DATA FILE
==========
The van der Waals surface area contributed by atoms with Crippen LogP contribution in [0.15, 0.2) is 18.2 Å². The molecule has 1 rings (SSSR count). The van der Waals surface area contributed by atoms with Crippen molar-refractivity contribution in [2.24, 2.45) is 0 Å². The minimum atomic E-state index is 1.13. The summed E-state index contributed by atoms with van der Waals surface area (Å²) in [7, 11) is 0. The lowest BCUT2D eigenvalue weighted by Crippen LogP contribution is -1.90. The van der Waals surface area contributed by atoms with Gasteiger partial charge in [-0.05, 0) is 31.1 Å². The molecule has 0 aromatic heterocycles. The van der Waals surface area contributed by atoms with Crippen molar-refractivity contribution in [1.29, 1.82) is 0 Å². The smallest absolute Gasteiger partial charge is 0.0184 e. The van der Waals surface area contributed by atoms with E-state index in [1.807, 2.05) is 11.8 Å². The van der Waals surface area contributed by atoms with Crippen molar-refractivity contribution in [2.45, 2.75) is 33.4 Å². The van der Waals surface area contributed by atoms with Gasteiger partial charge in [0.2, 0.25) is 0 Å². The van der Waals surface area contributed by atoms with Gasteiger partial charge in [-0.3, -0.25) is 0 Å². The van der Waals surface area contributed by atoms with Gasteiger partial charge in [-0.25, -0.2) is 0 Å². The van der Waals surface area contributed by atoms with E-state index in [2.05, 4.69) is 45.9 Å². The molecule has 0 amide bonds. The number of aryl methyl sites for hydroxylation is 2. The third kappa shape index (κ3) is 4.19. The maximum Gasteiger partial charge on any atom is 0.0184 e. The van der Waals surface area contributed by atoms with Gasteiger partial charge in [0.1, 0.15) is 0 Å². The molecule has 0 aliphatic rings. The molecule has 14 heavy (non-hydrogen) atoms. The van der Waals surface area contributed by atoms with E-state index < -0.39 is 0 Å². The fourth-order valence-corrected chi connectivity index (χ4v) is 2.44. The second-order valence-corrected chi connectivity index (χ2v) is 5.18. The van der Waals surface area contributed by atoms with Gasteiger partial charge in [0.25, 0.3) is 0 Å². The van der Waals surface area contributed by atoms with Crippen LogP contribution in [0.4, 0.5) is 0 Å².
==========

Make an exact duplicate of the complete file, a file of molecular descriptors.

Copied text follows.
The van der Waals surface area contributed by atoms with Crippen LogP contribution in [0.15, 0.2) is 18.2 Å². The molecule has 1 rings (SSSR count). The van der Waals surface area contributed by atoms with Crippen molar-refractivity contribution in [2.24, 2.45) is 0 Å². The minimum atomic E-state index is 1.13. The summed E-state index contributed by atoms with van der Waals surface area (Å²) in [7, 11) is 0. The lowest BCUT2D eigenvalue weighted by Crippen LogP contribution is -1.90. The van der Waals surface area contributed by atoms with Gasteiger partial charge in [-0.05, 0) is 31.1 Å². The molecule has 0 aromatic heterocycles. The van der Waals surface area contributed by atoms with Crippen molar-refractivity contribution in [1.29, 1.82) is 0 Å². The smallest absolute Gasteiger partial charge is 0.0184 e. The van der Waals surface area contributed by atoms with E-state index in [1.807, 2.05) is 11.8 Å². The van der Waals surface area contributed by atoms with Crippen molar-refractivity contribution in [2.45, 2.75) is 33.4 Å². The van der Waals surface area contributed by atoms with Gasteiger partial charge in [0.2, 0.25) is 0 Å². The van der Waals surface area contributed by atoms with Gasteiger partial charge in [-0.3, -0.25) is 0 Å². The van der Waals surface area contributed by atoms with Gasteiger partial charge in [-0.25, -0.2) is 0 Å². The van der Waals surface area contributed by atoms with E-state index in [2.05, 4.69) is 45.9 Å². The molecule has 0 amide bonds. The number of aryl methyl sites for hydroxylation is 2. The third kappa shape index (κ3) is 4.19. The maximum Gasteiger partial charge on any atom is 0.0184 e. The van der Waals surface area contributed by atoms with Gasteiger partial charge in [0.1, 0.15) is 0 Å². The molecule has 0 aliphatic rings. The molecule has 14 heavy (non-hydrogen) atoms. The van der Waals surface area contributed by atoms with E-state index < -0.39 is 0 Å². The fourth-order valence-corrected chi connectivity index (χ4v) is 2.44. The second-order valence-corrected chi connectivity index (χ2v) is 5.18. The van der Waals surface area contributed by atoms with Gasteiger partial charge in [0.25, 0.3) is 0 Å². The van der Waals surface area contributed by atoms with Crippen LogP contribution in [0.4, 0.5) is 0 Å².